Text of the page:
The Senate will have a chance to vote on a bill that’s much closer to keeping Republicans’ promise to repeal Obamacare than the bills recently under consideration. But its chances of passage are not great — a reality that is far more cultural than it is purely political.
The Senate’s 2017 “repeal-replace” bill fell apart late Monday night after it lost the support of Sens. Mike Lee, R-Utah, and Jerry Moran, R-Kan. This occurred after Sen. John McCain’s medical absence had already postponed the vote until next week.
In the wake of Lee’s and Moran’s decision, Majority Leader Mitch McConnell announced that he would instead opt for an Obamacare repeal plan that would eliminate almost all of the 2010 health care law. Congress passed a similar bill in 2015; President Obama vetoed it.
But we shouldn’t hold our breath to see this bill pass. If support for the previous watered-down non-repeal is any indication, the new measure to be considered is likely to fail, between a Senate majority with several left-leaning Republicans and a Democrat minority that has shown a united front against all previous repeal efforts.
Why so many Republican lawmakers have refused to pass a bill they voted for literally dozens of times during the previous administration and promised on the campaign trail now that a Republican President could sign off on it has been puzzling and angering many both on and off Capitol Hill.
Some recent polling sheds a bit of light on the reason.
A new Washington Post/ABC poll shows that 43 percent of self-identified conservatives polled would prioritize medical insurance handouts from the government over tax cuts, Conservative Review’s Chris Pandolfo reported Monday.
This is a single poll taken in the midst of a roller coaster of a national policy debate. But it does help answer the million-dollar question of why GOP leadership is completely unwilling to follow through on their years-long promise to repeal the ACA and why so many in the Republican fold are bending over backwards to preserve the most onerous portions of the law.
Back in January, a Pew study found that a whopping 60 percent of those polled believe that health insurance is the government’s job, compared to 38 percent who answered in the negative.
There are more analysis and opinion pieces from conservative media about the failings of the most recent GOP proposal than one can shake a stick at.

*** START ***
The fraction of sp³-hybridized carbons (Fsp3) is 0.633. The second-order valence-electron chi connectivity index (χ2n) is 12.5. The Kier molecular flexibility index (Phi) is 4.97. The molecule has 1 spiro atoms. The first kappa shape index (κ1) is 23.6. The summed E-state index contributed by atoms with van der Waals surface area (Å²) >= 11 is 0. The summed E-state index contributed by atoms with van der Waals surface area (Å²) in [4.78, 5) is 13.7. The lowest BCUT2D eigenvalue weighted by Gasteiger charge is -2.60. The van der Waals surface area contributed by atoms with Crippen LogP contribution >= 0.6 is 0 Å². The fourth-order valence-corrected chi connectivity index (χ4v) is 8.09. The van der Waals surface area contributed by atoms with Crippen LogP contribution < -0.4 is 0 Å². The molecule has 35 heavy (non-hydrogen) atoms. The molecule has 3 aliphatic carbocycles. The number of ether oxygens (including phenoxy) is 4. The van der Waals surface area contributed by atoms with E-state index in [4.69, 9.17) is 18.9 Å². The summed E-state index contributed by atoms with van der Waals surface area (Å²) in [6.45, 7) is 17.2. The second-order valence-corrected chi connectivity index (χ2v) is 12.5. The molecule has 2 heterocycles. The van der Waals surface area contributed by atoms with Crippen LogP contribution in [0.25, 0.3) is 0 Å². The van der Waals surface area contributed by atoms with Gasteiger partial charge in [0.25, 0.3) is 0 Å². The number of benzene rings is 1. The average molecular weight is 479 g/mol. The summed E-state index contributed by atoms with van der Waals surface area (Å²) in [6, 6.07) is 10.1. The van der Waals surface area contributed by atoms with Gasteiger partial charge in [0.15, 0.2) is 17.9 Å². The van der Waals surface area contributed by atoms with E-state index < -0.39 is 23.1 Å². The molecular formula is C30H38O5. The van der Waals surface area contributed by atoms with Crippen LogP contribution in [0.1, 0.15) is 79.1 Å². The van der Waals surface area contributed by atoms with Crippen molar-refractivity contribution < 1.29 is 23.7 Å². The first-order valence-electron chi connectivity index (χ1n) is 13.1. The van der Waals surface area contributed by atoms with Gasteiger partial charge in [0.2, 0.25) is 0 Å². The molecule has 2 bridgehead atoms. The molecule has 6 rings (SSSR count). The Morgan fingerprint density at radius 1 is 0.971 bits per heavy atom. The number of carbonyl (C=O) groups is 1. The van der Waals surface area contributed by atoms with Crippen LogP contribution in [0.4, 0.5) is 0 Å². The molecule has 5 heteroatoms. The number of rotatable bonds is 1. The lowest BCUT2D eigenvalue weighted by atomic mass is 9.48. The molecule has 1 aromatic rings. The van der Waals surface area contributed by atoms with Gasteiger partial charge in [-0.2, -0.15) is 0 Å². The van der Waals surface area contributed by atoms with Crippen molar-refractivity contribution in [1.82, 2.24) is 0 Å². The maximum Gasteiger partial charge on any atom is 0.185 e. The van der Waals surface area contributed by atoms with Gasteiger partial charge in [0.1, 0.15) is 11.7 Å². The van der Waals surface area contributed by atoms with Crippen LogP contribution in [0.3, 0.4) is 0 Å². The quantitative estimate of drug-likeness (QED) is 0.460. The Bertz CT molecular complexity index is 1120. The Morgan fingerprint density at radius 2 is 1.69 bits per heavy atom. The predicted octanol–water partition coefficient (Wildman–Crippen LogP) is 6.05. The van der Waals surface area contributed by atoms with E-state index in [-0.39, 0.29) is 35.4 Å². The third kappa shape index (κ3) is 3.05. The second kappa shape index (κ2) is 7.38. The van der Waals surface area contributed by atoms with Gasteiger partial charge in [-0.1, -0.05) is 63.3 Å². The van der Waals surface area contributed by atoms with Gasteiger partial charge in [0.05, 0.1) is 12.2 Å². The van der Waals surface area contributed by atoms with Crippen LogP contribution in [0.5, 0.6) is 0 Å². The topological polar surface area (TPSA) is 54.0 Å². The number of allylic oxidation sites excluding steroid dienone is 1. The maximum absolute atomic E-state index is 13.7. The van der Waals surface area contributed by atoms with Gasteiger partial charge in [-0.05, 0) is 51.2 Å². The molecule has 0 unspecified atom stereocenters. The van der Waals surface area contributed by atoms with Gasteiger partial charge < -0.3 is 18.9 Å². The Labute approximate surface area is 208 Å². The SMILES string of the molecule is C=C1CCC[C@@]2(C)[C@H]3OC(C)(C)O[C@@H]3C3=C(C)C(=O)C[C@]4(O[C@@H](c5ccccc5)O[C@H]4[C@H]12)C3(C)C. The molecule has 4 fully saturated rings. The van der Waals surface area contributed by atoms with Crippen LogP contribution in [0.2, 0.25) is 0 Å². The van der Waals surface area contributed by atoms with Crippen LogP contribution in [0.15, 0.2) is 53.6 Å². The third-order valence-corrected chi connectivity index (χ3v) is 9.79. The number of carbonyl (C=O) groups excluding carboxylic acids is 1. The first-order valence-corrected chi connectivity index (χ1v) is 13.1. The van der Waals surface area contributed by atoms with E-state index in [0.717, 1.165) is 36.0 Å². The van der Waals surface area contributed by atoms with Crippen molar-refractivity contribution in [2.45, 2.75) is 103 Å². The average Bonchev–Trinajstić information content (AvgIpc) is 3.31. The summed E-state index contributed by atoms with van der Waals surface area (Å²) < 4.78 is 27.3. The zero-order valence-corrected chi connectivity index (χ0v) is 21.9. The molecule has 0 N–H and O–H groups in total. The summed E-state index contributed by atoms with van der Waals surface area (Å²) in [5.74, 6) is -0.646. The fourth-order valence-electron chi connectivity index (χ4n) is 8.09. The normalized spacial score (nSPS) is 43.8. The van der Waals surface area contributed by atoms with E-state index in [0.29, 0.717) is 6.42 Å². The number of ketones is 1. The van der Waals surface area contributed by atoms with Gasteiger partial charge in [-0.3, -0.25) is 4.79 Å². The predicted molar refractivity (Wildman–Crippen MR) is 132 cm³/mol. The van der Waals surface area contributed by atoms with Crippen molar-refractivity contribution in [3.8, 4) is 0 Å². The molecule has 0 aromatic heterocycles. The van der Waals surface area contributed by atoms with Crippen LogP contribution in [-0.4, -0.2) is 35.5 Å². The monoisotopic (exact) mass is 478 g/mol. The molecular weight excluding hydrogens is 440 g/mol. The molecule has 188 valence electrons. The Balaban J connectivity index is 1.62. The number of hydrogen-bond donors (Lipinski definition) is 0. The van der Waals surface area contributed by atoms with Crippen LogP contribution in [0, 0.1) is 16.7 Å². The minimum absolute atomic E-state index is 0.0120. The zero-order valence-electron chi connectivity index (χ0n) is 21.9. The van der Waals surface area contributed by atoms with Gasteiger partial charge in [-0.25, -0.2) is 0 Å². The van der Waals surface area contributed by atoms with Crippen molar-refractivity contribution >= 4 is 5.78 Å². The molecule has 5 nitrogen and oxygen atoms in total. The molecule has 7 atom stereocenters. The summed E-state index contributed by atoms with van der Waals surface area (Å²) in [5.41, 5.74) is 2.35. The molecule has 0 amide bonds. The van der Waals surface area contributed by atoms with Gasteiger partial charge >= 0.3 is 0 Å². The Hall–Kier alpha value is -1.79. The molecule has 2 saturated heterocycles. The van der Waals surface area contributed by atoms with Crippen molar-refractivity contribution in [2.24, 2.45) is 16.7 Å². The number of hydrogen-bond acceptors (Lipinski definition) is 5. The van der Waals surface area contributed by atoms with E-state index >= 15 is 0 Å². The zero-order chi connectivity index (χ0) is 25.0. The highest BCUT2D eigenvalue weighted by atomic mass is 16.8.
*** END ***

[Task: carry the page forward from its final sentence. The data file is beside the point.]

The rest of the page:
Nevertheless, the effort forged on until it finally became clear that it would never pass. Big-government types in the Senate went the extra mile against their party’s campaign promises to force in less repeal, more entitlements, and a lot of government money thrown around to create something that Sen. Rand Paul described as more akin to a combination of the original law and the infamous bank bailouts of a decade ago.
One poll doesn’t tell the whole story, but it certainly tells a lot. When you have a sizeable minority of self-identified conservatives who think that preserving welfare programs is more important than limiting how much of someone’s property the government forcibly takes, it says a lot about how even self-identified conservatives relate to the state.
The situation is reminiscent of the ongoing debates about federal programs like Social Security and Medicare, where Republican voters’ frustrations with out-of-control D.C. spending are pitted against a seemingly insurmountable cultural mandate to preserve programs that are speeding off of a financial cliff.
And despite the efforts of many to point out what free-market alternatives would look like, how those would lower prices, drive innovation, and could develop their own means of covering pre-existing conditions, telling people to trust the market when so many have a greater trust in government is a recipe for failure.
As the late conservative new media pioneer Andrew Breitbart used to say, “Politics is downstream from culture,” meaning that it’s foolish to expect a political outcome that is contrary to a cultural narrative.
Big-government culture will inevitably flow downhill to big-government politics. Conservatives must work upstream to change those poll numbers if they ever want true free-market health care to be a reality in the United States.